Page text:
Interpretation of Data
Brendan Lee, MD, PhD, chair of molecular and human genetics at Baylor College of Medicine, Houston, said it’s true that the cost of genome and exome sequencing has plummeted, but that is just one part of the problem.
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Explore This IssueMarch 2020
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“The cost of sequencing is dropping enormously, but it is ultimately the interpretation of that sequence which is the challenge,” he said.
The results of whole exome sequencing are often not straightforward, pointing to a single diagnosis, Dr. Lee said. A study by a colleague at his center on whole exome sequencing (WES) of adults found that WES yielded a diagnosis rate of 17.5%, with a “dual” diagnosis involving “blended phenotypes” 7.1% of the time.3
Interpretation of WES data changes over time as new discoveries are made.
At Dr. Lee’s center, the diagnostic yield of WES at one time point was 25% in one cohort of 250, and at a later time point it was 36%. In a larger cohort of 2,000, the yield rose from 25% to 30% when re-analyzed later, he said.4,5
“This is why, in fact, our lab tries in a structural fashion to integrate re-analysis in our pipeline so that when one orders a test, there is … an interval subsequently when there will be a re-analysis,” Dr. Lee said. “And this is not an easy task given the nature of genomic interpretation.”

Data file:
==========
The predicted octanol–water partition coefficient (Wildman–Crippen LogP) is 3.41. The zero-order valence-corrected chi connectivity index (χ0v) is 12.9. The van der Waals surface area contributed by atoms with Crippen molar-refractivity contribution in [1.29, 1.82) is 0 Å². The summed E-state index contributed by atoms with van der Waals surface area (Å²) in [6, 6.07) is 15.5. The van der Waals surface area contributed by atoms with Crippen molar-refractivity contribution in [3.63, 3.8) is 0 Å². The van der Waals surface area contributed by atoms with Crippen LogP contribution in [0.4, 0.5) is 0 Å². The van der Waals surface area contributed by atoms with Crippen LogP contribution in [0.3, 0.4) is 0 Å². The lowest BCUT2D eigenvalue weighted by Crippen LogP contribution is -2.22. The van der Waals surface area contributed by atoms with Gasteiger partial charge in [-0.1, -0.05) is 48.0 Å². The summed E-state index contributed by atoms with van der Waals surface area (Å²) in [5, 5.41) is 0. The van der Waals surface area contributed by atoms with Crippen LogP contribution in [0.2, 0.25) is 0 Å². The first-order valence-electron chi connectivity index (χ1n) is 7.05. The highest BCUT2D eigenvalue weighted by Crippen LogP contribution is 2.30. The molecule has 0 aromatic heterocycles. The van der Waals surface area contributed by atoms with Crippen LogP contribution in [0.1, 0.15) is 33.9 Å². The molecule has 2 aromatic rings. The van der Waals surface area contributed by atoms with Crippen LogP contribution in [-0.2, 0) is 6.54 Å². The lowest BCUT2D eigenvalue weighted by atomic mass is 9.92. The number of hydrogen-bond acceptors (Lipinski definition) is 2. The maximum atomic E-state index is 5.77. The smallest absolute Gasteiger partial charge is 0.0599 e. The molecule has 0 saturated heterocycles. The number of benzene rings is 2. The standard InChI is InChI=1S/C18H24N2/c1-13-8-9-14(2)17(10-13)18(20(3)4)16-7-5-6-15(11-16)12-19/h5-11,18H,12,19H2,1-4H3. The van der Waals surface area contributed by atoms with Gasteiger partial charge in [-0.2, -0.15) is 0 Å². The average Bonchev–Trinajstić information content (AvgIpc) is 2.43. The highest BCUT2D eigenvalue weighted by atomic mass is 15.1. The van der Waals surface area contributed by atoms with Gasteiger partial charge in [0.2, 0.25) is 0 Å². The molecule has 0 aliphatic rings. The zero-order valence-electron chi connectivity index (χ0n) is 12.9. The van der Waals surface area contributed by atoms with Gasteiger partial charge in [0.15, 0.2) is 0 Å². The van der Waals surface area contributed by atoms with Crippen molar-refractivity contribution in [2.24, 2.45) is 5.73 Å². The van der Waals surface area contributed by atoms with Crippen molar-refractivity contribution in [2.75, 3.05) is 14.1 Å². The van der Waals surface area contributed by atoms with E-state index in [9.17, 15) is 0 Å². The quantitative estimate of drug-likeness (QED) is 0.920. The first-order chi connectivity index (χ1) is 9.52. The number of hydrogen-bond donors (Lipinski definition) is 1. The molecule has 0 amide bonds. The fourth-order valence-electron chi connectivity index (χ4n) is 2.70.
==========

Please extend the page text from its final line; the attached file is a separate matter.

Exome sequencing of infants in intensive care produced a diagnosis 36.7% of the time, and in 52% of those cases the diagnosis affected medical care, either by redirection of care, referral of a subspecialist or in diet or medication.6
The bottom line question, Dr. Lee said, is how do we functionalize the genome?
He works with the Undiagnosed Diseases Network, in which patients apply and, if accepted, are seen at one of 12 regional U.S. sites. About 40% of patients are accepted for evaluation, and the diagnostic yield is 35%—even though many of the patients had exome sequencing done previously.
Dr. Lee said the Undiagnosed Diseases Network is not just out to make new diagnoses. It’s “also a laboratory in thinking about how this can be implemented more broadly.”
Challenges of Individualized Genomic Medicine
The promise is enormous, he said, but real challenges stand in the way of perfecting individualized genomic medicine. One is the knowledge itself, he said. “The knowledge base is evolving, and therefore this changes our interpretation.”
As individualization increases, the evidence base for it is bound to shrink, Dr. Lee said. “Sometimes there’s an inverse correlation with individualization and personalized medicine and what we view as evidence.”
“There are payer issues. And transformation of data into information requires the education of physicians and direct counseling of patients. And then there’s, of course, the regulatory oversight aspect.”